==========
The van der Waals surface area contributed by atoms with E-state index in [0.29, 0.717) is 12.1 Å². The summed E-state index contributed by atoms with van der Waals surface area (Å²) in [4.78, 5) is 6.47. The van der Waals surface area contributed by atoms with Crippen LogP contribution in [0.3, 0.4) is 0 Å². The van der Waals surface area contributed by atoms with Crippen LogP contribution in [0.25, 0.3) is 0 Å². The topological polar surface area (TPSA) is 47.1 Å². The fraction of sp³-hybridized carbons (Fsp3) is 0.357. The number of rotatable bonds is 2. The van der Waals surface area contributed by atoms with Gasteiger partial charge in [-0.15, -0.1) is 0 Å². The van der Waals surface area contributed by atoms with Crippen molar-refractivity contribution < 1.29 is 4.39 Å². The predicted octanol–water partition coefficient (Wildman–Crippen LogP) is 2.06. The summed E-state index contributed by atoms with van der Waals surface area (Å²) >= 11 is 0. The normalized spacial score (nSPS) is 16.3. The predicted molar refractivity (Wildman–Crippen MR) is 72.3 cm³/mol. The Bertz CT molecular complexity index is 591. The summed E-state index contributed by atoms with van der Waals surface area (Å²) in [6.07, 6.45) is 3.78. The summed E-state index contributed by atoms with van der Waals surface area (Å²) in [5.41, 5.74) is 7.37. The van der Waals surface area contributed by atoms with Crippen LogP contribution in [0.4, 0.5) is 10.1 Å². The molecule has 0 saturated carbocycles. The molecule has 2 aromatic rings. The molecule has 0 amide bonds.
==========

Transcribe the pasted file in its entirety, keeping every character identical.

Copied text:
The van der Waals surface area contributed by atoms with E-state index in [0.29, 0.717) is 12.1 Å². The summed E-state index contributed by atoms with van der Waals surface area (Å²) in [4.78, 5) is 6.47. The van der Waals surface area contributed by atoms with Crippen LogP contribution in [0.3, 0.4) is 0 Å². The van der Waals surface area contributed by atoms with Crippen LogP contribution in [0.25, 0.3) is 0 Å². The topological polar surface area (TPSA) is 47.1 Å². The fraction of sp³-hybridized carbons (Fsp3) is 0.357. The number of rotatable bonds is 2. The van der Waals surface area contributed by atoms with Gasteiger partial charge in [-0.15, -0.1) is 0 Å². The van der Waals surface area contributed by atoms with Crippen molar-refractivity contribution < 1.29 is 4.39 Å². The predicted octanol–water partition coefficient (Wildman–Crippen LogP) is 2.06. The summed E-state index contributed by atoms with van der Waals surface area (Å²) >= 11 is 0. The normalized spacial score (nSPS) is 16.3. The predicted molar refractivity (Wildman–Crippen MR) is 72.3 cm³/mol. The Bertz CT molecular complexity index is 591. The summed E-state index contributed by atoms with van der Waals surface area (Å²) in [6.07, 6.45) is 3.78. The summed E-state index contributed by atoms with van der Waals surface area (Å²) in [5.41, 5.74) is 7.37. The van der Waals surface area contributed by atoms with Crippen LogP contribution in [0.4, 0.5) is 10.1 Å². The molecule has 0 saturated carbocycles. The molecule has 2 aromatic rings. The molecule has 0 amide bonds.